SUSHI(8) BSD System Manager's Manual SUSHI(8)
sushi -- a menu based system administration tool
The sushi tool gives the user a menu of various system administration
tasks that may be performed on the system. It is designed to be simple
enough for a novice to use, and quick enough to help seasoned users per-
form more complex tasks with ease.
It is also designed to be easily extended and customizable by the user or
administrator. The menus themselves consist of a number of flat ascii
files which are parsed by the sushi engine when run. Commands are actu-
ally scripts written by the administrator, and executed from the menu
hierarchy. It is possible to have multiple hierarchies, and even ones
private to a particular user on the machine. These hierarchies are all
merged for the user at run-time into a single menu system.
The following option is available:
quickname This option allows the user to jump directly to a known sub-
menu or function within sushi. It can be used to avoid the
need to navigate deeply nested menus, when the end destination
The following environment variables are used by sushi:
LANG Determines the user's current language setting.
PKG_PATH This is the default URL for binary packages used when fetching
lists of packages available to download. It is also used when
actually downloading those packages. It defaults to:
There may be other environment variables used by various scripts in the
sushi menu hierarchy. This manual page cannot account for those environ-
ment variables, however they should be detailed in the help files for
This file is used by sushi to override the default locations
searched for menu hierarchies. It consists of a keyword, followed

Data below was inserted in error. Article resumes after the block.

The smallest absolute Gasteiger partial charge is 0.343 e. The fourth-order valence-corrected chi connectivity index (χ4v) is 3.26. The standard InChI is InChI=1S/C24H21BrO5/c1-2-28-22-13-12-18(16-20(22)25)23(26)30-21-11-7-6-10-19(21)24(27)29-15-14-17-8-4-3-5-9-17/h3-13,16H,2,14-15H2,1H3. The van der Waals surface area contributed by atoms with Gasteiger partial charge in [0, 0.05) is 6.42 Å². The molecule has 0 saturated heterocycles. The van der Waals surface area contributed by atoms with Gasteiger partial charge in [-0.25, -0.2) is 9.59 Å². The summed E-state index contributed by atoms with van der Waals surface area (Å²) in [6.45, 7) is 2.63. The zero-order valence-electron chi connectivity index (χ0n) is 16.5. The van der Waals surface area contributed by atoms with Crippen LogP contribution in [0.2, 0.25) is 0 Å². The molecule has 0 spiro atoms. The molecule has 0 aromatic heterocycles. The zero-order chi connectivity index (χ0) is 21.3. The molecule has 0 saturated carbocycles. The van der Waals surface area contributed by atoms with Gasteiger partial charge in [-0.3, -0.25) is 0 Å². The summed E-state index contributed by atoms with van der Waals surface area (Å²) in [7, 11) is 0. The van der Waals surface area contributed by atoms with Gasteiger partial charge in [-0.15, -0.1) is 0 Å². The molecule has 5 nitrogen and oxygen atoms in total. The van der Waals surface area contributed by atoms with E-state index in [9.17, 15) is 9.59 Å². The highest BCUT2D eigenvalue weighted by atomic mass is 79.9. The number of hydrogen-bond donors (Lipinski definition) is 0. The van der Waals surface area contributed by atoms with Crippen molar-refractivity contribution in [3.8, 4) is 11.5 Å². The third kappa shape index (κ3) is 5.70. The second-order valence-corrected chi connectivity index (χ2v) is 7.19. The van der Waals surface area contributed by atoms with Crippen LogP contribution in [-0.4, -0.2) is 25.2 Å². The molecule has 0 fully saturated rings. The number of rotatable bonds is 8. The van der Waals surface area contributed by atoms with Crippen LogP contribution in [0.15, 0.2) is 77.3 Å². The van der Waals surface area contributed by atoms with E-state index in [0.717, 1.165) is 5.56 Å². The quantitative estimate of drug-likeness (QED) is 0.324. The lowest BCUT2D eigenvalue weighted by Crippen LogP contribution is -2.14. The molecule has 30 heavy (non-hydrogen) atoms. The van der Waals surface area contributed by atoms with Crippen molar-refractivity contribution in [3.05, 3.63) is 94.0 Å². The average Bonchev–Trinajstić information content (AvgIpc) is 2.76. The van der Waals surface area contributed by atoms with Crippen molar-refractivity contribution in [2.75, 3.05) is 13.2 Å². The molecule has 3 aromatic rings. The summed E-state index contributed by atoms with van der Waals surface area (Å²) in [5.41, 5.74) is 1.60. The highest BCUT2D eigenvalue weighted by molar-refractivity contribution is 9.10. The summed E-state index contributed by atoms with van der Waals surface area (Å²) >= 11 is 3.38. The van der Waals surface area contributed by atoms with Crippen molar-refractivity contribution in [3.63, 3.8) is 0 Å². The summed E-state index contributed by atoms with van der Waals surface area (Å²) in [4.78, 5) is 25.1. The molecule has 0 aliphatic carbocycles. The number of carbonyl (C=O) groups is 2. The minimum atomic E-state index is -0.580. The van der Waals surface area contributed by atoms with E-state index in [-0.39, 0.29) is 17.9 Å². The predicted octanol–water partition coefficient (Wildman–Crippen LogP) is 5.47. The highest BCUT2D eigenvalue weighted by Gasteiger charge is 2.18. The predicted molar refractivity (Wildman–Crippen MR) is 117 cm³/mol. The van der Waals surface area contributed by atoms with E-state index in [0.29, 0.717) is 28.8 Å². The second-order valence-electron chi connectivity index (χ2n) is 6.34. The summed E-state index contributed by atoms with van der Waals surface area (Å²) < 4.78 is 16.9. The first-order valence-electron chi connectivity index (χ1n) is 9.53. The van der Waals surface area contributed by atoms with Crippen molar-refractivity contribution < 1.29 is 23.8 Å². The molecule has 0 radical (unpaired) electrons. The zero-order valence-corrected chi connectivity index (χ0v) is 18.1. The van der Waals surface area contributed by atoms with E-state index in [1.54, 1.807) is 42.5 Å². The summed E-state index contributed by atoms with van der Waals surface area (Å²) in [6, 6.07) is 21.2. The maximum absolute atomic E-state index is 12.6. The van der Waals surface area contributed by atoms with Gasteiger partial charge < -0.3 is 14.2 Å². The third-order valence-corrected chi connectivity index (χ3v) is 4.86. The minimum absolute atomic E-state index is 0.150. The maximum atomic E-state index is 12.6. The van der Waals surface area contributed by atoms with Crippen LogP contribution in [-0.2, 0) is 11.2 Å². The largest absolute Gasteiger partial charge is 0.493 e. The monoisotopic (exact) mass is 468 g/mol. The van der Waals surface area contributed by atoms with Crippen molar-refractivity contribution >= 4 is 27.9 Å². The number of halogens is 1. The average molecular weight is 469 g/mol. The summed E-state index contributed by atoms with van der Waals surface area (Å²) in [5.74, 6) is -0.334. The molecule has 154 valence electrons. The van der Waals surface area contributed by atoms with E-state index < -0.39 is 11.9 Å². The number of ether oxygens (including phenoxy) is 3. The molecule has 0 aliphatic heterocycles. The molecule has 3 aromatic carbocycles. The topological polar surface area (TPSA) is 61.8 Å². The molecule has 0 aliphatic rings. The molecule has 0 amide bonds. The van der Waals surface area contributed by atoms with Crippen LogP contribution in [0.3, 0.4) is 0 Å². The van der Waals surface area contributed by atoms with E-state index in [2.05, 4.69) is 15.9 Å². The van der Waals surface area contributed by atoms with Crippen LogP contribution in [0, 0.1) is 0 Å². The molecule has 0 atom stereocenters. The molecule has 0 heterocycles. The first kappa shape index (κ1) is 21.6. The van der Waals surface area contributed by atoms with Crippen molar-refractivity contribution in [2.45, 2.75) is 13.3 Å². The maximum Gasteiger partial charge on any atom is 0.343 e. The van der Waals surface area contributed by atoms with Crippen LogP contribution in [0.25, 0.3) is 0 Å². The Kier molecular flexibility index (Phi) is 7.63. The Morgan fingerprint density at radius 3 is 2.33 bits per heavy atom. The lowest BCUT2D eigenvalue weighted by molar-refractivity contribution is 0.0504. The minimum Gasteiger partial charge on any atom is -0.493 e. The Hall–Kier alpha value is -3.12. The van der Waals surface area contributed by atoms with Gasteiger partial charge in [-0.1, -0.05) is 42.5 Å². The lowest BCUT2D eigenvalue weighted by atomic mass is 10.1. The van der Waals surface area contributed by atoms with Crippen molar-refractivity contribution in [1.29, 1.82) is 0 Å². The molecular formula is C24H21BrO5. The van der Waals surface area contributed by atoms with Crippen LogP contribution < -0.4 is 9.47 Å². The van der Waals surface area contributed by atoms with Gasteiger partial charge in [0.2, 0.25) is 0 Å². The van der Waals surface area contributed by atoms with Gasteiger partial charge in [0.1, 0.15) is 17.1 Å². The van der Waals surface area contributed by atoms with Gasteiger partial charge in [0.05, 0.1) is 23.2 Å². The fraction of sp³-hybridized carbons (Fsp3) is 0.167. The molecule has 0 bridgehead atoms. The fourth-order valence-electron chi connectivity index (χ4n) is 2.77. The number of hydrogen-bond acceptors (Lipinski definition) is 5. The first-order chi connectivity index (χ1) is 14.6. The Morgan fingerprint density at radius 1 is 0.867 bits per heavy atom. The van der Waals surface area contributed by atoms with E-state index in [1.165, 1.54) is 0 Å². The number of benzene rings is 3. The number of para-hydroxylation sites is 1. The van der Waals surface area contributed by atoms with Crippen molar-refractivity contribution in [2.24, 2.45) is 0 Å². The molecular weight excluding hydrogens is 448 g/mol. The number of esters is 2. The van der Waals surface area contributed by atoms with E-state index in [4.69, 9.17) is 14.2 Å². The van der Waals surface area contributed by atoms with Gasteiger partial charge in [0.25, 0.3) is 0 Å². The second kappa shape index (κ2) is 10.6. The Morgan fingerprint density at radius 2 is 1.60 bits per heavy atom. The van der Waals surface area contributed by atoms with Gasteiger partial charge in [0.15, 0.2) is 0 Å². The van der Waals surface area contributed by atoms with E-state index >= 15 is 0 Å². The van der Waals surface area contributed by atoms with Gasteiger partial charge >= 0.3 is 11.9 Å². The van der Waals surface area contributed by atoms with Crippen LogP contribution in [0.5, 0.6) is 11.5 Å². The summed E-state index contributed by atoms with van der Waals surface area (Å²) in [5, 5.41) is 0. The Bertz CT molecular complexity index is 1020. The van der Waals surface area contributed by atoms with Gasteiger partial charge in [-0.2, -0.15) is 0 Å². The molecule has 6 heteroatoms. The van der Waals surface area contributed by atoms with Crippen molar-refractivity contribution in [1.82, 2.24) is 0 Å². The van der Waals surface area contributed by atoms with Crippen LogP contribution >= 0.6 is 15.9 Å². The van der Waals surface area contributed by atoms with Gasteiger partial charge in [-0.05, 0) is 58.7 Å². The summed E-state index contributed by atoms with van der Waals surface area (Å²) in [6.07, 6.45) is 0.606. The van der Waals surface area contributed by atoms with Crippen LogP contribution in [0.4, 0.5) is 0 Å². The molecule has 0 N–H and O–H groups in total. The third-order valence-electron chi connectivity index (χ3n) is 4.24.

by instructions. To override the default searchpaths in sushi you
would issue the keyword 'searchpath' followed by a directory name,
one per line, that will be searched, in order, for menu hierar-
chies. Each directory name must be preceded by the 'searchpath'
keyword. It is not an error to have a non-existent directory
listed in this file, as they will simply be skipped over. The
default list of directories searched is printed below, in order:
The $HOME/sushi path, is always searched, and does not need to
appear in the /etc/sushi.conf file. The /etc/sushi.conf file will
not be parsed for environment variables such as $HOME, so it would
likely be an error to include it there.
The /etc/sushi.conf file may also include key bindings, which will
override the default use of function keys in sushi. These may be
desired in situations where function keys are not available, or
are not desirable because of a window-manager binding. The format
for binding a key is:
bind F1 ^T ^T=Help
In the above example, we have rebound the 'F1' key to Control-T.
The final keyword is the message that will appear at the bottom of
your screen, to remind you which keys are bound to which func-
tions. There can be no whitespace in the key description. The
syntax of the new key binding must either be an ascii character
preceded by a caret ``^'' to signify a control modifier, a func-
tion key, such as 'F9' or a single ascii character. It is not
possible to bind Alt or Meta keys, nor is it possible to bind a
modified function key, such as control-F1.
Most of the actual usage of sushi is documented in the internal help
files, such as commands, and keystrokes that are used to navigate the
menus. There is also full documentation in the help pages on writing
your own menus. In order to access help, you may hit the F1 key at any
time, and if help is available for the current menu, it will be dis-
played. It is advised that the user read the help file from the main
menu, as it contains most of the navigation, and basic concepts of the
sushi first appeared in NetBSD 1.6.
sushi was written by Tim Rightnour garbled@NetBSD.org and
Dante Profeta dante@NetBSD.org.
At the time of this writing, there are a number of display glitches which
are currently being worked on. In addition there are some failure modes
that sushi does not handle well, such as not receiving output from a
At the time of this writing, the F6 option, to display the current com-
mand before running it, does not work.
BSD January 8, 2001 BSD